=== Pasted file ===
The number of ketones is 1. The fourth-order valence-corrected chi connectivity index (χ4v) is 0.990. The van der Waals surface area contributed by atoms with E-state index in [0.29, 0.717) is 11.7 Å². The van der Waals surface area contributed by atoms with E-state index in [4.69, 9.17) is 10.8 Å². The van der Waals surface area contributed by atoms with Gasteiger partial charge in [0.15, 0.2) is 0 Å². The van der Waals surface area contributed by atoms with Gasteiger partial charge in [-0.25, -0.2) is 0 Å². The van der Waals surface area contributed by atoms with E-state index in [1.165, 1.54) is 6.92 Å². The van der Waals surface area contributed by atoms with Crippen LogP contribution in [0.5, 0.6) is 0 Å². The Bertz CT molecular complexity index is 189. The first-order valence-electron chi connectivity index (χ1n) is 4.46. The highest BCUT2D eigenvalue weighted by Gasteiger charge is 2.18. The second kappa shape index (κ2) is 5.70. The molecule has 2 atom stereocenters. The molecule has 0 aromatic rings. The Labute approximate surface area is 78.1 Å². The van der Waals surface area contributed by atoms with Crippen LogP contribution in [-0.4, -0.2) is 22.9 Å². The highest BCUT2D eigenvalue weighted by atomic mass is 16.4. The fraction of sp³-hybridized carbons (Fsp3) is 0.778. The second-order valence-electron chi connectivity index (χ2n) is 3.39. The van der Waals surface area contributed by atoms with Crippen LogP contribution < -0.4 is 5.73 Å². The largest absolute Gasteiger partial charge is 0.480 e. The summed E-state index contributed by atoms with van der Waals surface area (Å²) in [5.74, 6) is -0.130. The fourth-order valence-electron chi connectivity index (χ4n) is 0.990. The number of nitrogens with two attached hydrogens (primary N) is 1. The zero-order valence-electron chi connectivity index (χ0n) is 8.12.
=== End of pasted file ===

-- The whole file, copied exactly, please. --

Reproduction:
The number of ketones is 1. The fourth-order valence-corrected chi connectivity index (χ4v) is 0.990. The van der Waals surface area contributed by atoms with E-state index in [0.29, 0.717) is 11.7 Å². The van der Waals surface area contributed by atoms with E-state index in [4.69, 9.17) is 10.8 Å². The van der Waals surface area contributed by atoms with Gasteiger partial charge in [0.15, 0.2) is 0 Å². The van der Waals surface area contributed by atoms with Gasteiger partial charge in [-0.25, -0.2) is 0 Å². The van der Waals surface area contributed by atoms with E-state index in [1.165, 1.54) is 6.92 Å². The van der Waals surface area contributed by atoms with Crippen LogP contribution in [0.5, 0.6) is 0 Å². The Bertz CT molecular complexity index is 189. The first-order valence-electron chi connectivity index (χ1n) is 4.46. The highest BCUT2D eigenvalue weighted by Gasteiger charge is 2.18. The second kappa shape index (κ2) is 5.70. The molecule has 2 atom stereocenters. The molecule has 0 aromatic rings. The Labute approximate surface area is 78.1 Å². The van der Waals surface area contributed by atoms with Crippen LogP contribution in [-0.4, -0.2) is 22.9 Å². The highest BCUT2D eigenvalue weighted by atomic mass is 16.4. The fraction of sp³-hybridized carbons (Fsp3) is 0.778. The second-order valence-electron chi connectivity index (χ2n) is 3.39. The van der Waals surface area contributed by atoms with Crippen LogP contribution < -0.4 is 5.73 Å². The largest absolute Gasteiger partial charge is 0.480 e. The summed E-state index contributed by atoms with van der Waals surface area (Å²) in [5.74, 6) is -0.130. The fourth-order valence-electron chi connectivity index (χ4n) is 0.990. The number of nitrogens with two attached hydrogens (primary N) is 1. The zero-order valence-electron chi connectivity index (χ0n) is 8.12.